The road to Crook's Corner passes under majestic fig trees, jackalberries and a forest of fever trees. This is the spot where the Limpopo and Luvuvhu rivers and three countries, Zimbabwe, South Africa and Mozambique, meet.
In the 1900's gun runners, poachers, fugitives and anyone else dodging the law found Crooks Corner a safe haven as it was easy to hop across the river whenever police from one particular country approached.
There is a large plaque here commemorating the legendary ivory hunter Cecil Barnard (Bvekenya), who hid on an island in the middle of the Limpopo to avoid being tracked down by pursuing rangers and police in the 1920s. Ironically, Barnard later became a ranger himself. Later a police station was built here.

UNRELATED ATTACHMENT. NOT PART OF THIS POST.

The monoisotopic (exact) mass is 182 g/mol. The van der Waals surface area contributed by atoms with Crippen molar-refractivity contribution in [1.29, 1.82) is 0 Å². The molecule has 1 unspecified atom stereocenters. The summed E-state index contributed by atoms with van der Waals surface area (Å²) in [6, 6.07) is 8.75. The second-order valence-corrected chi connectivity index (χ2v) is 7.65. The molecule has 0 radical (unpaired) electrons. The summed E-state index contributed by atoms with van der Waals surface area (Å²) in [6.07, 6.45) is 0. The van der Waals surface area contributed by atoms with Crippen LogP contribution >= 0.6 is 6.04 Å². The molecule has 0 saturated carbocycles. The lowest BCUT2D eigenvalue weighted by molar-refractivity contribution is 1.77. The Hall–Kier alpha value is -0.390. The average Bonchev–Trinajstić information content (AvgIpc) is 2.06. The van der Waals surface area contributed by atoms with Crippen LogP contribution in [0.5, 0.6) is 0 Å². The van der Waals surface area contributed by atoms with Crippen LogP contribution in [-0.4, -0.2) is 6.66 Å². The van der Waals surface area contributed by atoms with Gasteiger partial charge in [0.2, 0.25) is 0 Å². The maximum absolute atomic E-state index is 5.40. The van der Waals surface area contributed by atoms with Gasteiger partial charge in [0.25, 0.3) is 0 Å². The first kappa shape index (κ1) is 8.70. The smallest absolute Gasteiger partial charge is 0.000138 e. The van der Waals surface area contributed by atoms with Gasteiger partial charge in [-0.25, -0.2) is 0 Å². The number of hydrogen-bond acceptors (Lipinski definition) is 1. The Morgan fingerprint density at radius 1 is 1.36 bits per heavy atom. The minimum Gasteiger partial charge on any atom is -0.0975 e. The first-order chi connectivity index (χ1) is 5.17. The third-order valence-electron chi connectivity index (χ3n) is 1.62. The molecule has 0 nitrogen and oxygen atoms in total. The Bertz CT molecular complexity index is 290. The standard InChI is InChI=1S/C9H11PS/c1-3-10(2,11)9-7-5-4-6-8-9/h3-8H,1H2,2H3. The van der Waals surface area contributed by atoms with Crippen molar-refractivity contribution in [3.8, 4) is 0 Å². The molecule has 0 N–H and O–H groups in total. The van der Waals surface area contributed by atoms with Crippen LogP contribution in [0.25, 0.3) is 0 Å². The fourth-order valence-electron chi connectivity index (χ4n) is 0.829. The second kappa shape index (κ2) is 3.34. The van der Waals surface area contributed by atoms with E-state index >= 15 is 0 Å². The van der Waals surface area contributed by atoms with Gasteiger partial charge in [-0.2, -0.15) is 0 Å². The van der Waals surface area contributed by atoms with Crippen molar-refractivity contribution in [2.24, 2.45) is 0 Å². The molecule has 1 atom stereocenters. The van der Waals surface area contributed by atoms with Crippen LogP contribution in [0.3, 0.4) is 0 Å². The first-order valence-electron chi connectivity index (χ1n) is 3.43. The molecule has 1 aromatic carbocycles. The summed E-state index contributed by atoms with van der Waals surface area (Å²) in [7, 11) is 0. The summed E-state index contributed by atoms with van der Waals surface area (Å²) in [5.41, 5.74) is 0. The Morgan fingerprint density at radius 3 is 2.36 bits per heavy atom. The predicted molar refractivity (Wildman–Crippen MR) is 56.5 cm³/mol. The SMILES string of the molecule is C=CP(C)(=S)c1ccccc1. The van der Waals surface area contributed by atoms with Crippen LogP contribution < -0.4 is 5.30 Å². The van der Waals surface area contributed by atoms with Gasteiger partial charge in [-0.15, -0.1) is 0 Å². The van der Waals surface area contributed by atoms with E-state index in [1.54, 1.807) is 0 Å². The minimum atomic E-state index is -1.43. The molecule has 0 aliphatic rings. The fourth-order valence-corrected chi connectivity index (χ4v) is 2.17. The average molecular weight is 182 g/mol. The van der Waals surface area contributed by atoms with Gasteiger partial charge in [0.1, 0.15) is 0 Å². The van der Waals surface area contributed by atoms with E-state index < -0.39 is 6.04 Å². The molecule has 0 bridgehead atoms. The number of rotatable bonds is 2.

The region is considered one of Kruger's biodiversity hotspots, with some of the largest herds of elephant and buffalo, leopard and lion and incredibly prolific birdlife.
Keep your eyes peeled for kudu and nyala, baboons and monkeys - including the samango monkey. Hippo and crocodile also gather here in large numbers.
Many bird and animal species that are sometimes really difficult to spot elsewhere occur here. In summer the area is full of rarely seen bird species, such as broad-billed and racket-tailed rollers, icterine and river warbler, and thrush nightingale.
In May 2007 the biological significance of the area was recognised in its declaration as a Ramsar site - a wetland of international importance.
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